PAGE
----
Flea control is a complicated problem. This is because there are multiple stages in the flea life cycle, and these stages are found on and off the pet both inside and outside the home. Vigorously vacuum the entire house--especially areas visited frequently by pets. Although vacuuming will not remove all fleas or all life stages, you should vacuum regularly (weekly) and thoroughly to remove as many fleas as possible. |
If a flea infestation is minor, frequent and thorough vacuuming might solve the problem. However, heavy infestations usually require an accompanying application of an insecticide spray to carpeting, cracks and crevices, or other areas where fleas are present. Several over-the-counter insecticides with varying effectiveness can be purchased for this purpose. Products containing pyrethrins or synergized pyrethroids (active ingredients usually have the suffix — thrin) are the most common. Good results have been achieved using these products along with a product containing an insect growth regulator (active ingredients are methoprene or fenoxycarb). These products are odorless and nonstaining.
When using spray treatments, it is usually necessary to make a second application 10 to 14 days following the first. This is necessary because eggs and pupae are more resistant and may not have been affected by the initial treatment. By the second application, eggs and pupae will have developed into larvae and adults, which are more susceptible to spray treatments.
Treating for only one or two stages or locations almost always leads to reinfestation, because any growth stage that is not eliminated will eventually find hosts and become redistributed. Despite these challenges, you can solve flea problems by first directing control strategies at flea stages on infested pets, and then focusing on the places these pets spend their time.
Pets Because pets are the primary sources of flea infestations, attention should be given to pets and pet activities first. Whenever possible, establish one sleeping area for your pet that can be cleaned easily and regularly. Don't allow a pet in areas of the home where fleas are particularly annoying or where cleaning is difficult. Regularly wash all bedding, rugs, etc., to which a pet has frequent access. When grooming a pet, use a flea comb, and bathe pets regularly. Soaps are very effective at killing fleas, especially when left on for 5 to 10 minutes before rinsing. However, you only kill the fleas on the animal, so reinfestation is likely unless you also treat places where your pet spends time.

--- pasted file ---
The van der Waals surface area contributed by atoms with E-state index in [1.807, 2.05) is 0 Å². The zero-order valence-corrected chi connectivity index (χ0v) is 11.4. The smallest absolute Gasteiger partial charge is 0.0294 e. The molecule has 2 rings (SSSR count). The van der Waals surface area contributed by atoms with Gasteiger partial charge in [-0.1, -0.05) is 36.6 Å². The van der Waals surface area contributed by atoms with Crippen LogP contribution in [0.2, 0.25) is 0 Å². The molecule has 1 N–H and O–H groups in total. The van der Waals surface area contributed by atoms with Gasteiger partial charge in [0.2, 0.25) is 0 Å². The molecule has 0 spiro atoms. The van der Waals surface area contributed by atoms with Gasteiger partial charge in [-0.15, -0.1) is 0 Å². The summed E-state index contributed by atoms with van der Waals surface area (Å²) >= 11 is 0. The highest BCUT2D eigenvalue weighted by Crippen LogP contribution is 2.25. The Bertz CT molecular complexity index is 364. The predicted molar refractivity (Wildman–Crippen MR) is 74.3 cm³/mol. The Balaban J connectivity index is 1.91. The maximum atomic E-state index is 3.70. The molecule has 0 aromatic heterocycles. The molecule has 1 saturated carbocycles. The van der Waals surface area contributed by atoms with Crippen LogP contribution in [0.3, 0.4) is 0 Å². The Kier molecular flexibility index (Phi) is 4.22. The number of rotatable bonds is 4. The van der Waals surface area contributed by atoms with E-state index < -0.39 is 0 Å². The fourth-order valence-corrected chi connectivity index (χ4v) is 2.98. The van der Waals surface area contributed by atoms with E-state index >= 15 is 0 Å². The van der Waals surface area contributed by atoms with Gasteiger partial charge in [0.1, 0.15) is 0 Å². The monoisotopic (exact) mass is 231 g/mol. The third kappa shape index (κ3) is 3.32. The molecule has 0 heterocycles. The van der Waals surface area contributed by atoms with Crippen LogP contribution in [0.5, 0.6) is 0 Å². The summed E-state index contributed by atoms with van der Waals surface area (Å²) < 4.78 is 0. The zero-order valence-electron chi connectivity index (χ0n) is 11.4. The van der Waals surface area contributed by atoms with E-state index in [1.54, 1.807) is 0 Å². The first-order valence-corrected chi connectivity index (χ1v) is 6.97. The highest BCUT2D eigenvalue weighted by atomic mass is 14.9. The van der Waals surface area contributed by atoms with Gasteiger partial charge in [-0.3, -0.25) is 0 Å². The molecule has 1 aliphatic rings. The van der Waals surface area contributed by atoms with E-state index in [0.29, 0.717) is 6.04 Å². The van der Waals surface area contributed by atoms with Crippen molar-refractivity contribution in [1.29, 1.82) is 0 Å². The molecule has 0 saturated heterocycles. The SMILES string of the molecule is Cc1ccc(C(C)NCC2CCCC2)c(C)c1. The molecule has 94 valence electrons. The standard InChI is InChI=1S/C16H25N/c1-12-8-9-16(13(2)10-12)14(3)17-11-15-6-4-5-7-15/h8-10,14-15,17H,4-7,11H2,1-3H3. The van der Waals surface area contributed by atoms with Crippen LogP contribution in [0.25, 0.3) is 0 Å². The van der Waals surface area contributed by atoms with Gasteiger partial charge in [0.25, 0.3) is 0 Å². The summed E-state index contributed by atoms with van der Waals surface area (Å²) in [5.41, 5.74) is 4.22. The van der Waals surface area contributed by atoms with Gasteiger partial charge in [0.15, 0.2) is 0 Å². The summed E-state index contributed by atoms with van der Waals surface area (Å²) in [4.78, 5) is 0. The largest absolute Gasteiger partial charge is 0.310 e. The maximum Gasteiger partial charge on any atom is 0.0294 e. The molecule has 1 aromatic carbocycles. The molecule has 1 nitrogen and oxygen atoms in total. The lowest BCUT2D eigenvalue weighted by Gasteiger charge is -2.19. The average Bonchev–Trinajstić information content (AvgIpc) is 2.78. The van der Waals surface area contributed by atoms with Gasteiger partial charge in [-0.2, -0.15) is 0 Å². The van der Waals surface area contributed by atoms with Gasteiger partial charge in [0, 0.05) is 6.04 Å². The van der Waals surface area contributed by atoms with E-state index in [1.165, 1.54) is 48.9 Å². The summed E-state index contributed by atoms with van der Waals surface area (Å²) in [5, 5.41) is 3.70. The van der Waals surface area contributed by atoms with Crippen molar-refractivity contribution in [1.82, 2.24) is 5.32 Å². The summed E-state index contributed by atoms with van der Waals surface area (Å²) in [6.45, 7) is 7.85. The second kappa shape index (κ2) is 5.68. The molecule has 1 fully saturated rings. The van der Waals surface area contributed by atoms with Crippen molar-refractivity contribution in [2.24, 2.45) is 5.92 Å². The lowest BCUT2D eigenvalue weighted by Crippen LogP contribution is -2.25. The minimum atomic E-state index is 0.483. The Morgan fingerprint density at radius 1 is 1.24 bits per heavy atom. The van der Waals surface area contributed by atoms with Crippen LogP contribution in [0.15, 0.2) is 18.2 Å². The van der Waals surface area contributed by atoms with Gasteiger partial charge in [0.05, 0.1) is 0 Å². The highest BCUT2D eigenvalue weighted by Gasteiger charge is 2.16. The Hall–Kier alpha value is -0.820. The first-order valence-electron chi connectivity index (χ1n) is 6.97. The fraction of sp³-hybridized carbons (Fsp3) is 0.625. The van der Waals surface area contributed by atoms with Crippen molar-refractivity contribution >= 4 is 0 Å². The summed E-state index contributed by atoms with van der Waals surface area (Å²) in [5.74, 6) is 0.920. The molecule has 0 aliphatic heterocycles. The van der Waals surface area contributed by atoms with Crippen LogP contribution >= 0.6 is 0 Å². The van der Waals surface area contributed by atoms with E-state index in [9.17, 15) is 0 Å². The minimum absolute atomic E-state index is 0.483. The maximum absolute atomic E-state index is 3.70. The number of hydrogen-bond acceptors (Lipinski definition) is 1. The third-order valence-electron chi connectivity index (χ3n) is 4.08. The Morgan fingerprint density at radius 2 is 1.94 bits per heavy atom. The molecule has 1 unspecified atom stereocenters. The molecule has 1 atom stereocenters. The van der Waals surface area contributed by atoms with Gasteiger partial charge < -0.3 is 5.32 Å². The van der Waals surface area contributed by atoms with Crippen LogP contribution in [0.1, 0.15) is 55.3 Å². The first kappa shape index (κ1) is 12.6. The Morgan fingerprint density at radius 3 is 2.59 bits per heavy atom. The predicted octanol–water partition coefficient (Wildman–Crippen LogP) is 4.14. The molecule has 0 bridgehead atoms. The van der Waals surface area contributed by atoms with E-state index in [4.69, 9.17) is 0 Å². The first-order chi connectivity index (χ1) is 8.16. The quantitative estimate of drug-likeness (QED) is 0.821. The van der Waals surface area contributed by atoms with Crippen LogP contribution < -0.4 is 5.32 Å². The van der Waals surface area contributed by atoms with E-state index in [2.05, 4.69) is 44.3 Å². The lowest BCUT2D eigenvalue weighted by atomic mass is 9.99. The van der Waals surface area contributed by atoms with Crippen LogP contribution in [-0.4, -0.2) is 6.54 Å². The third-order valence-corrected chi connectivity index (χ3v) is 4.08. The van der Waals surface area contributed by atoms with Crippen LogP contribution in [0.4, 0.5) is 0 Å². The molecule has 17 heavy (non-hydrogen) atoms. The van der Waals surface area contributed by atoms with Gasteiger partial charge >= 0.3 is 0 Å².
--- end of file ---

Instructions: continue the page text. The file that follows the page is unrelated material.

Veterinarians are able to provide flea control recommendations for your pet, and some of the best flea control products are available for purchase only through a veterinarian. These products are usually formulated to be absorbed into the bloodstream of the pet and kill adult fleas that take a blood meal. They may also contain an ingredient that disrupts the reproduction of female fleas or the growth and development of immature flea stages.
Approved over-the-counter insecticides can be purchased for direct application to your pet. Flea control products come in a variety of formulations including oils, dips, dusts, sprays and shampoos. They vary in their cost and effectiveness. If you choose to treat your pet without the advice of a veterinarian, always use flea control products according to instructions on the label. Dust formulations are often more effective than sprays. When using dusts, put on rubber gloves, use a shaker, and rub the dust into the hair, being particularly thorough around the ears, between the legs and around the tail. Be sure to keep the dust out of the animal's eyes, nostrils and mouth. Flea collars are of some value in preventing an infestation from getting established but are of practically no value in eliminating an existing one.
A pest management company can apply spray treatments if you do not want to do it yourself. If you choose to hire a pest management professional, you should obtain estimates from two or three companies and understand exactly what services you will receive. Normally, they will recommend a thorough cleaning of carpets, bedding areas, etc. before they treat these areas with a spray treatment. They will not treat animals, so you will still be responsible for the fleas on your pets.
Total release aerosols (bombs) containing pyrethrins or pyrethroids are available for killing adult fleas. Although effective on adults, this type of application does not affect the other life stages, and reinfestation is likely unless treatment incorporates other strategies.
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